“Kkonminam” is a Korean term, literally a combination of the word for flower and a beautiful man, commonly used for describing handsome men in the Korean language. This term already explains a lot about the definition of masculinity in Korea, that it is somewhat different from the typical description of masculinity in the west.
Korean men’s masculinity pursues beauty and softness in it
When I was living in South Korea a few years ago, I was seeing my guy friends putting a lot of effort into their looks. It wasn’t still a common thing for men to put makeup on their faces, but I remember some of my male friends were using ‘BB cream’ or makeup foundation to make their skin look flawless and moisturized. At that time, I didn’t particularly think that it was weird as it was a norm in Korean society, and people are generally quite obsessed with their looks.
Later on, I moved to Germany and discovered that the concept of ‘masculinity’ works quite differently here in Europe. For example, in South Korea, it is quite rare to see a man with a beard when many men in Europe would grow their beards to look more ‘manly’ and old. Moreover, in Europe, wearing makeup as men would usually be associated with being homosexual, and being not ‘masculine’ enough. So when K-pop idols and Korean dramas started to get more attention in the west, it wasn’t surprising that many people have shown a homophobic reaction to Korean men questioning their sexualities.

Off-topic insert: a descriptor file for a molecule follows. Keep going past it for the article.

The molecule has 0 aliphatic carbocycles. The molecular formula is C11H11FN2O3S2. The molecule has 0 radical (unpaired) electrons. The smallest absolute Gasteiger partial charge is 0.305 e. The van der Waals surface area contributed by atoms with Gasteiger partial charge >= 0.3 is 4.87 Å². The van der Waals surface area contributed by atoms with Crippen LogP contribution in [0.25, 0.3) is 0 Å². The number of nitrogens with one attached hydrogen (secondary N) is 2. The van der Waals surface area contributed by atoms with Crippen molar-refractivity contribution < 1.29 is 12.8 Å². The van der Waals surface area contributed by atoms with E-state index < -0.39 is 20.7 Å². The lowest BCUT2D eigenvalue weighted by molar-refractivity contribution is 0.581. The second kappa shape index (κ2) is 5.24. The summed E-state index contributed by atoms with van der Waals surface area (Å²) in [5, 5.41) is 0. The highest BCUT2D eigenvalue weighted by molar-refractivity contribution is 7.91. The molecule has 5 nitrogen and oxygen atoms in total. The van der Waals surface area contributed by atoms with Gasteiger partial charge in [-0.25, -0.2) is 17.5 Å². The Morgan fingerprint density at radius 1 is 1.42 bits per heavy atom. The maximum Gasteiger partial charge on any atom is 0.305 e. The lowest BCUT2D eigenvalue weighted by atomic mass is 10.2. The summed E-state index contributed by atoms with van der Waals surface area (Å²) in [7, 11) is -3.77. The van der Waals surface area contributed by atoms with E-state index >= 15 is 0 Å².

Can Korean pop culture suggest a different interpretation of masculinity?
Meanwhile, in Korea, this concept of ‘Flower boys’ with a baby face and flawless skin is not necessarily related to queer culture, but mainly to just looking good. You can see many ‘Flower boys’ characters in Korean dramas, and they are usually depicted as ‘masculine’ and tough characters despite their ‘feminine’ looks. You can also find similar roles in Japanese manga or other East Asian series. Due to the popularity of K-pop and Korean dramas, the beauty standard of Korean men is quite mainstream in other Asian countries such as China, Singapore, and Thailand. Therefore, it isn’t a weird thing for men to put on makeup and try to look ‘beautiful’ in many Asian countries regardless of their sexualities.
Even if Korean society is not so inclusive in terms of homosexuality and LGBTQ rights, somehow its pop culture contains a lot of gender-fluid elements. South Korea’s interpretation of masculinity suggests a different side of masculinity, so-called ‘soft masculinity’. As the hype of Korean pop culture is getting big in the west including here in Europe and North America, it is also suggesting different interpretations of masculinity to the western society. Perhaps the Korean way of playing with masculinity can offer alternatives to ‘toxic masculinity’.